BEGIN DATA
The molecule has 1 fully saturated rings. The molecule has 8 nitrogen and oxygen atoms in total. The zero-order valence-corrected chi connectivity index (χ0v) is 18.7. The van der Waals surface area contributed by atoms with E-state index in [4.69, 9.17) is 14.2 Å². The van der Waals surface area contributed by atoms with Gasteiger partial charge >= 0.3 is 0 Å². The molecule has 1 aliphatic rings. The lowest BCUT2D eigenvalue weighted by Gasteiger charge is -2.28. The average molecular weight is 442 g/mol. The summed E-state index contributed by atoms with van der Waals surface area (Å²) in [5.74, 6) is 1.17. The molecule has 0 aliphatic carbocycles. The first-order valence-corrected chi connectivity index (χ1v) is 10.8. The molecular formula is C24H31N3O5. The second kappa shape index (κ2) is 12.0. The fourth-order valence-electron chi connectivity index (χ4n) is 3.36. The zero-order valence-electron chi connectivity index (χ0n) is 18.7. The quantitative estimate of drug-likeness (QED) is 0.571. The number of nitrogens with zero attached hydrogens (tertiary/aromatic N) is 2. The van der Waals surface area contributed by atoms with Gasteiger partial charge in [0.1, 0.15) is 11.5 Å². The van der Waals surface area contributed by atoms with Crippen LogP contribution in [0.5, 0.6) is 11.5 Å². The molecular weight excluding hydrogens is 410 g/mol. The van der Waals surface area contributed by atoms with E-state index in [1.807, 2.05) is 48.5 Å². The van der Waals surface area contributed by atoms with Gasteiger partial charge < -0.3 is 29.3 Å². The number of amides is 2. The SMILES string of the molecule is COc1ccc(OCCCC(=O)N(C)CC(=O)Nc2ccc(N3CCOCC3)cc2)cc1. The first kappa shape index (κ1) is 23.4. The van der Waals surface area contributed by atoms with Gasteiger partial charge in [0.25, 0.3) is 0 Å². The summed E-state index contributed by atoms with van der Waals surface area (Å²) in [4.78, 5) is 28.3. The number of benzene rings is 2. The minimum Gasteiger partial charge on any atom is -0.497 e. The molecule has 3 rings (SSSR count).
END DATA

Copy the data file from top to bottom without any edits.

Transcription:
The molecule has 1 fully saturated rings. The molecule has 8 nitrogen and oxygen atoms in total. The zero-order valence-corrected chi connectivity index (χ0v) is 18.7. The van der Waals surface area contributed by atoms with E-state index in [4.69, 9.17) is 14.2 Å². The van der Waals surface area contributed by atoms with Gasteiger partial charge >= 0.3 is 0 Å². The molecule has 1 aliphatic rings. The lowest BCUT2D eigenvalue weighted by Gasteiger charge is -2.28. The average molecular weight is 442 g/mol. The summed E-state index contributed by atoms with van der Waals surface area (Å²) in [5.74, 6) is 1.17. The molecule has 0 aliphatic carbocycles. The first-order valence-corrected chi connectivity index (χ1v) is 10.8. The molecular formula is C24H31N3O5. The second kappa shape index (κ2) is 12.0. The fourth-order valence-electron chi connectivity index (χ4n) is 3.36. The zero-order valence-electron chi connectivity index (χ0n) is 18.7. The quantitative estimate of drug-likeness (QED) is 0.571. The number of nitrogens with zero attached hydrogens (tertiary/aromatic N) is 2. The van der Waals surface area contributed by atoms with Gasteiger partial charge in [0.1, 0.15) is 11.5 Å². The van der Waals surface area contributed by atoms with Crippen LogP contribution in [0.5, 0.6) is 11.5 Å². The molecular weight excluding hydrogens is 410 g/mol. The van der Waals surface area contributed by atoms with E-state index in [1.807, 2.05) is 48.5 Å². The van der Waals surface area contributed by atoms with Gasteiger partial charge < -0.3 is 29.3 Å². The number of amides is 2. The SMILES string of the molecule is COc1ccc(OCCCC(=O)N(C)CC(=O)Nc2ccc(N3CCOCC3)cc2)cc1. The first kappa shape index (κ1) is 23.4. The van der Waals surface area contributed by atoms with Gasteiger partial charge in [0.25, 0.3) is 0 Å². The summed E-state index contributed by atoms with van der Waals surface area (Å²) in [4.78, 5) is 28.3. The number of benzene rings is 2. The minimum Gasteiger partial charge on any atom is -0.497 e. The molecule has 3 rings (SSSR count).